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Europe | European ＆ international partnerships | Cognition | Brain
From implicit timing in the brain to explicit time abstraction in the mind
In order to clarify the principles and mental operations underlying the perception of time, the MINDTIME project of Virginie van Wassenhove focuses on a new theoretical framework for understanding how the human mind enables the temporal experience of "now". European funding: European Research Council (ERC) Starting Grant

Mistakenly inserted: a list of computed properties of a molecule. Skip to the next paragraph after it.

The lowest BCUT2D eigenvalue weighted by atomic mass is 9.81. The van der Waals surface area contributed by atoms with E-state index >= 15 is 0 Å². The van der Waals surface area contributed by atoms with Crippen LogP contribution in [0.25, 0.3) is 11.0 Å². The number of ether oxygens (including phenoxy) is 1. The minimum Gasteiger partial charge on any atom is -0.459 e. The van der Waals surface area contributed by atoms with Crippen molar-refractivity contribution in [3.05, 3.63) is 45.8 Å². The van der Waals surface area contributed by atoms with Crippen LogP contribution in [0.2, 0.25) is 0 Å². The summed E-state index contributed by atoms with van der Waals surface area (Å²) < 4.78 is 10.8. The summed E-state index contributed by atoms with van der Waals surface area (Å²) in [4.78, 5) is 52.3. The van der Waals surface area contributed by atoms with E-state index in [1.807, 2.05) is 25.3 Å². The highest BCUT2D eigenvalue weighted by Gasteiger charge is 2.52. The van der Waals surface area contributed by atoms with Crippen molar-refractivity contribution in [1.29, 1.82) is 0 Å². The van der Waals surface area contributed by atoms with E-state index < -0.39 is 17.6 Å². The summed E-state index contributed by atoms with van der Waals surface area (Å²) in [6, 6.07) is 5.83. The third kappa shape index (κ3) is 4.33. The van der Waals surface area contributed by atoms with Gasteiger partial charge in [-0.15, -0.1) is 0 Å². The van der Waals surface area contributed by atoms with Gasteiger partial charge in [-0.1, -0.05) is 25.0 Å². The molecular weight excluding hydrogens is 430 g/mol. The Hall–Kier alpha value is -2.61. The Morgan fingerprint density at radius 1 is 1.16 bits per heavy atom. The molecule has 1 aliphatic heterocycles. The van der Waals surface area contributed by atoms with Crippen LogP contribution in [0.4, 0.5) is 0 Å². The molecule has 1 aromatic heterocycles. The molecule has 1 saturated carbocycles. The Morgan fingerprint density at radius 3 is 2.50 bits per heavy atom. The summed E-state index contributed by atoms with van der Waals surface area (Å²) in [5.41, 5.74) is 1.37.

"When is "now"? What mental representations and neural computations mediate the construction of our perceived present? If seeing starts through the retinal transduction of photons, there is no dedicated sensory receptor for the transduction of time per se; as such, time perception offers a particularly challenging problem to our understanding of human cognition. Indeed, time is a prime example of perceptual construct shaped by the anatomical and dynamical constraints of the nervous system. To clarify the principles and the mental operations underlying time perception, this research proposal focuses on a novel theoretical framework for the understanding of how the human mind affords the temporal experience of ""now"". The empirical work proposed here narrows down the problem to three specific questions which are addressed using psychophysical measures combined with sophisticated brain imaging methods that have excellent temporal resolution, namely magneto- and electro-encephalography (thereafter referred to as MEEG). (i) The first empirical question asks whether our perceptual present reflects the objective present, future or the objective past. Said differently, is the perceived present slightly off with respect to the objective reality? And if so, does it reflect predictive and/or postdictive brain mechanisms? (ii) The second question focuses on the representation of time in the brain. All senses provide latent means to encode temporal information and brain dynamics are likely to convey the raw material for time perception in an amodal form (i.e. independent of sensory modality). The passage from neural dynamics to perceptual abstraction of time is not trivial considering, for instance, the inherent asynchronies of neural processing times. This experiment tests the perception of duration within and across sensory modalities to systematically derive the perceptual resolution afforded by our sense of time. (iii) The third question focuses on tracking the construction of ""now"" by using an illusion resulting from the transformation of veridical temporal properties of events into an explicit temporal construct. An ambitious challenge in this experiment will be to develop a brain classifying/decoding technique using MEEG signals to track the evolution from the veridical encoding of temporal properties to the construction of the illusory percept of time. The goal of this research proposal is to provide a novel approach to the study of time perception. Extension of this work will pave the way to a better understanding of what distinguishes temporal processing impairments from explicit time perception impairments in clinical disorders."
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